Bambu protests authoritarianism and racism in 'Prey For The Devil'
Prey For The Devil by Bambu
Despite the fact that Asian American rappers in hip-hop are uncommon, there have been a decent number of substantial ones. One time Ruff Ryder Jin, Dumbfoundead, the Mountain Brothers, Lyrics Born, Snacky Chan, Roscoe Umali, Denizen Kane and Geologic (a.k.a. Prometheus Brown) of Blue Scholars to women of the persuasion like Awkwafina, Rocky Rivera, Ruby Ibarra and Hopie (formerly Hopie Spitshard) are big ones, but the most profound and impactful of them all, Filipino American organizer, teacher and conscious emcee Bambu (Jonah Deocampo), from Watts, California, is someone who must be recognized. At various points in his life, he’s been a gang member, juvenile offender and Marine so Bambu has been through his share of struggle and hustle; however, these days, it’s all about living socially responsible for the husband (to Rocky Rivera actually) and father of a son, Kahlil, who makes a special appearance on Bam’s new album, Prey For The Devil (Sept 8, Beatrock Music).
His eighth major, full length, solo studio album (Bambu has also recorded with group Native Guns), Prey For The Devil serves as a musical meditation/seminar on color-reinforced divisions in society and the hierarchy instilled by income and earning potential. It also emphasizes how the police are agents to keep the poor in their place as opposed to innocent neutral entities, “civil workers” who apprehend the victimized instead of the real criminals – the obscenely rich designers of the greater economic order. Over cooled beats and a little drill but also some islands sounds from his native Philippines, Bam begins by discussing the difference between white and dark lives and the varying treatments each group receives in “As We Pray” and he delves into homeland nightmares and the potentially isolating experience awaiting immigrants in “Butterfly Knife” with the aggressive suggestive refrain “we gon’ get it open like a butterfly knife.” Later, he’s joined by established emcee and activist-mined Run The Jewels rapper Killer Mike in “Prey’er” to vent frustration on police killing and harassing people.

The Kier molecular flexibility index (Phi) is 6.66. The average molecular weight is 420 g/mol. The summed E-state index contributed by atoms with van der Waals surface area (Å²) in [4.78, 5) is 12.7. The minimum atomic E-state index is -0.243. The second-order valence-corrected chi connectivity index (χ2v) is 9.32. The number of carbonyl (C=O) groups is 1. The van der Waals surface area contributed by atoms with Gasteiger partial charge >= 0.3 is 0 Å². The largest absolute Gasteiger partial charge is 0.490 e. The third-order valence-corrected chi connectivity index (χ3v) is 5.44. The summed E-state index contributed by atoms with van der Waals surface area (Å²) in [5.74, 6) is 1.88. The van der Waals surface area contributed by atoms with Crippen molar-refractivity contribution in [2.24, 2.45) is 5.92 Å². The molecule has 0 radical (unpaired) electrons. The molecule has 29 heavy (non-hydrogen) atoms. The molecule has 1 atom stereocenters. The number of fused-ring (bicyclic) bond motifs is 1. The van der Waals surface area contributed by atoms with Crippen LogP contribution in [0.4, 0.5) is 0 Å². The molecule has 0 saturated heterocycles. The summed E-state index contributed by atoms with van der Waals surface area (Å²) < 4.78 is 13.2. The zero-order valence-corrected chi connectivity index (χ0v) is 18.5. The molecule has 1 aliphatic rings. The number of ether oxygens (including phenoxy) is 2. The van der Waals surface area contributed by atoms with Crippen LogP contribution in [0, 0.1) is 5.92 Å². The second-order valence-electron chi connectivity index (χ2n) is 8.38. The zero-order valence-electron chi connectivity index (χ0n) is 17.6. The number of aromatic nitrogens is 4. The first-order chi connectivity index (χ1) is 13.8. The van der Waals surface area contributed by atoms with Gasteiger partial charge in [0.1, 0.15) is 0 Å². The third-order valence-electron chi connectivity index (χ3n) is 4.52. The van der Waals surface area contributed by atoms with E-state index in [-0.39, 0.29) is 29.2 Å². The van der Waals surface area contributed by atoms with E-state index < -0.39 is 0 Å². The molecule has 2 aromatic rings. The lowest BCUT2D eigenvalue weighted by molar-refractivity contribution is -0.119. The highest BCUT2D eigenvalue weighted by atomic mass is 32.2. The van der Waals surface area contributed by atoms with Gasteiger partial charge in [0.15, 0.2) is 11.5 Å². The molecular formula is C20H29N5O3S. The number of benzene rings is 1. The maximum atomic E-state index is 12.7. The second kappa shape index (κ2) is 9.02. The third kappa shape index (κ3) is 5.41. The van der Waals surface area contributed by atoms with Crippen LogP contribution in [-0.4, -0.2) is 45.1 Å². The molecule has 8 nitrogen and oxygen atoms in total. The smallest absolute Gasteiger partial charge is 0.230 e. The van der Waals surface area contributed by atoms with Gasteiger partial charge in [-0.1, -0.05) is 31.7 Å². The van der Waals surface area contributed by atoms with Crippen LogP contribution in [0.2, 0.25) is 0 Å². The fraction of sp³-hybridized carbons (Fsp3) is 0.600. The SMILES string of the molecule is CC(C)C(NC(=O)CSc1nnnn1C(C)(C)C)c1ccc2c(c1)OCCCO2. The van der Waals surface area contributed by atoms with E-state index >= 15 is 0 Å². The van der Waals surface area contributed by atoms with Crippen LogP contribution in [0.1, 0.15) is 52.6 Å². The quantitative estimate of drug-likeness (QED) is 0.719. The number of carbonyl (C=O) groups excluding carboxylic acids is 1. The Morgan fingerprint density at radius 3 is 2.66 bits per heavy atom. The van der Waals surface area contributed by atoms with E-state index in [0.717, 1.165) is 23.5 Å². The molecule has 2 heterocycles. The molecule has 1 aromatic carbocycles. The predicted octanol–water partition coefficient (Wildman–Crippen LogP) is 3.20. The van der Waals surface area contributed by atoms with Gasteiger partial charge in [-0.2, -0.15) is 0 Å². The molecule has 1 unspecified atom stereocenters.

In “Routine,” the song Kahlil helps his dad with, Bambu tells his son how not to get in trouble with the cops, and its iterated “fuck a cop” line makes you think twice about why police are so hated even when the invisible man tells us that they are there to “help.” Racial profiling and poor folks getting the shaft are the preoccupations of “Powerless” with the power-FUL chorus line that goes, “that devil never gets it, he keeps death in our breath.” The line could have multiple meanings, but it consequently empowers us by saying that we the people are being disempowered through speech curtailment and speech contamination. Moving right along, “Whiteface” remarks how dead wrong it is that we look more favorably on Anglo-Saxon Caucasian imagery than darker skinned peoples. It directly speaks to the main ruling white class at the end when it says, “this ain’t for y’all, this for us.” “For The Prey” then wraps everything up for us very nicely. Bam brings us up to speed on some of his rough history so we can learn from it as well as several little bits of grand wisdom in between. It’s a prayer for the people, real people.
It’s not hard to see that Prey For The Devil is on the level of all of Bambu’s previous LPs. It’s a little more aggressive and abrasive than the others, but its message content is just as rich, and its particular topic focuses are unique for this go-around. They have shifted to stress the most important pressing issues of the current year and time, while also including some close to Bambu’s heart. He also has his own special flow and style of rhyming that is not as technically complex or super fast as some backpacker’s yet his rolling riding undulations of voice are firmly planted in hip-hop poetics still. It should also be noted that like his previous cover arts and very much how BDP designed theirs early on, that for this album displays Bam nestling a shotgun in his lap, but it is only a symbol and metaphor for power. Bambu is anti-gun, and he says so in “Info Trip” with the line “I tell the young’uns put the guns down and scrap.” Prey For The Devil is hard but also kind.